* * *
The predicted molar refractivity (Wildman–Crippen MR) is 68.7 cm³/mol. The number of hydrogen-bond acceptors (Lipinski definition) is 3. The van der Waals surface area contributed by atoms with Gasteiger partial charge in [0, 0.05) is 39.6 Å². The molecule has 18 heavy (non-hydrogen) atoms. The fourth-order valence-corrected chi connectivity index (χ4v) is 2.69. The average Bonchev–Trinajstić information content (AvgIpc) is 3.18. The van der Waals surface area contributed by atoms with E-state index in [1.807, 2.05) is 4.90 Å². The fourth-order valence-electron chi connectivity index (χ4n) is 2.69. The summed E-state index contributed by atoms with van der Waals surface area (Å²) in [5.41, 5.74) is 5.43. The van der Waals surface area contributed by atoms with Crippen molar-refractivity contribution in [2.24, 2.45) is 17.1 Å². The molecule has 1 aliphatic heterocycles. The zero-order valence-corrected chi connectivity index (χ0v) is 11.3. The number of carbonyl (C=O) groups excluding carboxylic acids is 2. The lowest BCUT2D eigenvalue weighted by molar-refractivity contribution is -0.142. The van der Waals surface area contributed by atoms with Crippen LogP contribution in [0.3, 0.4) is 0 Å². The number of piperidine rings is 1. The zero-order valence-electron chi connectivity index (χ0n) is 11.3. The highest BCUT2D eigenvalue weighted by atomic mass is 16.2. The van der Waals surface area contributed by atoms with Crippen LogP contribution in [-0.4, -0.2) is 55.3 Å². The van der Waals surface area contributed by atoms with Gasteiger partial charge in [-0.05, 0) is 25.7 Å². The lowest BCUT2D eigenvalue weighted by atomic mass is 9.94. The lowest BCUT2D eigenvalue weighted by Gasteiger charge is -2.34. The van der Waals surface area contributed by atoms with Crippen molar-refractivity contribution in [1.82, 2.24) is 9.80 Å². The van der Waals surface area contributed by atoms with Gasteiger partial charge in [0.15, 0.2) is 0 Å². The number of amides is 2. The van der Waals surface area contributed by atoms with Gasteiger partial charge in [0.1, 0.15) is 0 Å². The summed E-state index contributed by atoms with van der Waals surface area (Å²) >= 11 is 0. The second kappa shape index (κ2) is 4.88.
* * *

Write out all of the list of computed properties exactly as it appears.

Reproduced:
The predicted molar refractivity (Wildman–Crippen MR) is 68.7 cm³/mol. The number of hydrogen-bond acceptors (Lipinski definition) is 3. The van der Waals surface area contributed by atoms with Gasteiger partial charge in [0, 0.05) is 39.6 Å². The molecule has 18 heavy (non-hydrogen) atoms. The fourth-order valence-corrected chi connectivity index (χ4v) is 2.69. The average Bonchev–Trinajstić information content (AvgIpc) is 3.18. The van der Waals surface area contributed by atoms with E-state index in [1.807, 2.05) is 4.90 Å². The fourth-order valence-electron chi connectivity index (χ4n) is 2.69. The summed E-state index contributed by atoms with van der Waals surface area (Å²) in [5.41, 5.74) is 5.43. The van der Waals surface area contributed by atoms with Crippen molar-refractivity contribution in [2.24, 2.45) is 17.1 Å². The molecule has 1 aliphatic heterocycles. The zero-order valence-corrected chi connectivity index (χ0v) is 11.3. The number of carbonyl (C=O) groups excluding carboxylic acids is 2. The lowest BCUT2D eigenvalue weighted by molar-refractivity contribution is -0.142. The van der Waals surface area contributed by atoms with Crippen LogP contribution in [0.3, 0.4) is 0 Å². The number of piperidine rings is 1. The zero-order valence-electron chi connectivity index (χ0n) is 11.3. The highest BCUT2D eigenvalue weighted by atomic mass is 16.2. The van der Waals surface area contributed by atoms with Crippen LogP contribution in [-0.4, -0.2) is 55.3 Å². The van der Waals surface area contributed by atoms with Gasteiger partial charge in [-0.05, 0) is 25.7 Å². The lowest BCUT2D eigenvalue weighted by atomic mass is 9.94. The lowest BCUT2D eigenvalue weighted by Gasteiger charge is -2.34. The van der Waals surface area contributed by atoms with Crippen molar-refractivity contribution in [1.82, 2.24) is 9.80 Å². The van der Waals surface area contributed by atoms with Gasteiger partial charge in [0.15, 0.2) is 0 Å². The number of amides is 2. The van der Waals surface area contributed by atoms with Gasteiger partial charge in [0.1, 0.15) is 0 Å². The summed E-state index contributed by atoms with van der Waals surface area (Å²) >= 11 is 0. The second kappa shape index (κ2) is 4.88.